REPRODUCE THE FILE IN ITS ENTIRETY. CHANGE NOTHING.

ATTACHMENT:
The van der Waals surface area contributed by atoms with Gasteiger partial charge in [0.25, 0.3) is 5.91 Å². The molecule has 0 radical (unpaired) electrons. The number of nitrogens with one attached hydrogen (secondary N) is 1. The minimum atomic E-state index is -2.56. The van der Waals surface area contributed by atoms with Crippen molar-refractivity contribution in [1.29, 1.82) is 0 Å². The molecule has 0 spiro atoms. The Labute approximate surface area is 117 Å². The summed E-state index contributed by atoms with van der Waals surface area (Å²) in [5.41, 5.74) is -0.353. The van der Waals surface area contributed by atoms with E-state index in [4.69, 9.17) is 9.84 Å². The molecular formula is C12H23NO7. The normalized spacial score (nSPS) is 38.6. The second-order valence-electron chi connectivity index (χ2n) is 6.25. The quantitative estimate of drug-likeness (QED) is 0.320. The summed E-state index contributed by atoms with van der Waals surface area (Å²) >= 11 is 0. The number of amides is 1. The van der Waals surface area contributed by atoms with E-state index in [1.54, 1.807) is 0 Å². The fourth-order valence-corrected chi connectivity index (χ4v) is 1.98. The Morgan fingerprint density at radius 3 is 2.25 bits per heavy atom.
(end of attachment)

The van der Waals surface area contributed by atoms with Gasteiger partial charge in [0.25, 0.3) is 5.91 Å². The molecule has 0 radical (unpaired) electrons. The number of nitrogens with one attached hydrogen (secondary N) is 1. The minimum atomic E-state index is -2.56. The van der Waals surface area contributed by atoms with Crippen molar-refractivity contribution in [1.29, 1.82) is 0 Å². The molecule has 0 spiro atoms. The Labute approximate surface area is 117 Å². The summed E-state index contributed by atoms with van der Waals surface area (Å²) in [5.41, 5.74) is -0.353. The van der Waals surface area contributed by atoms with E-state index in [4.69, 9.17) is 9.84 Å². The molecular formula is C12H23NO7. The normalized spacial score (nSPS) is 38.6. The second-order valence-electron chi connectivity index (χ2n) is 6.25. The quantitative estimate of drug-likeness (QED) is 0.320. The summed E-state index contributed by atoms with van der Waals surface area (Å²) >= 11 is 0. The number of amides is 1. The van der Waals surface area contributed by atoms with E-state index in [1.54, 1.807) is 0 Å². The fourth-order valence-corrected chi connectivity index (χ4v) is 1.98. The Morgan fingerprint density at radius 3 is 2.25 bits per heavy atom.